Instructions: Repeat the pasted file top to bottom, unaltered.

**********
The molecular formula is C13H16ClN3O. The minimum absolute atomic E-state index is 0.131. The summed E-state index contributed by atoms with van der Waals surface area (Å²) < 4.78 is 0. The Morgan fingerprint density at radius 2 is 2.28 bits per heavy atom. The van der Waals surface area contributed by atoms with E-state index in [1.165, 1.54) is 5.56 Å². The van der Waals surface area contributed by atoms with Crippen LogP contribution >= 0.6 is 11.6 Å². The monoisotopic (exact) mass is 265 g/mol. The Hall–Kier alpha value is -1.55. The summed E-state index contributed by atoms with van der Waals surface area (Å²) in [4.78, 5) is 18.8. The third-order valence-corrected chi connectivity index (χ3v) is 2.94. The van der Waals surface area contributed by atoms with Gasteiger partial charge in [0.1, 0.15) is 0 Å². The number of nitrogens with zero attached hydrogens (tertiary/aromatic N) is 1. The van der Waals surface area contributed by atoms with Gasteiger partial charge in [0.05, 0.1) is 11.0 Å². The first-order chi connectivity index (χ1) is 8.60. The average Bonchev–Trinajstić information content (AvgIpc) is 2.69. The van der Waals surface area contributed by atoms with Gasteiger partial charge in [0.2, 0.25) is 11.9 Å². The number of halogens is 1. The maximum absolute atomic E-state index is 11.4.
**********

The molecular formula is C13H16ClN3O. The minimum absolute atomic E-state index is 0.131. The summed E-state index contributed by atoms with van der Waals surface area (Å²) < 4.78 is 0. The Morgan fingerprint density at radius 2 is 2.28 bits per heavy atom. The van der Waals surface area contributed by atoms with E-state index in [1.165, 1.54) is 5.56 Å². The van der Waals surface area contributed by atoms with Crippen LogP contribution >= 0.6 is 11.6 Å². The monoisotopic (exact) mass is 265 g/mol. The Hall–Kier alpha value is -1.55. The summed E-state index contributed by atoms with van der Waals surface area (Å²) in [4.78, 5) is 18.8. The third-order valence-corrected chi connectivity index (χ3v) is 2.94. The van der Waals surface area contributed by atoms with Gasteiger partial charge in [0.1, 0.15) is 0 Å². The number of nitrogens with zero attached hydrogens (tertiary/aromatic N) is 1. The van der Waals surface area contributed by atoms with Gasteiger partial charge in [0.05, 0.1) is 11.0 Å². The first-order chi connectivity index (χ1) is 8.60. The average Bonchev–Trinajstić information content (AvgIpc) is 2.69. The van der Waals surface area contributed by atoms with Gasteiger partial charge in [0.2, 0.25) is 11.9 Å². The number of halogens is 1. The maximum absolute atomic E-state index is 11.4.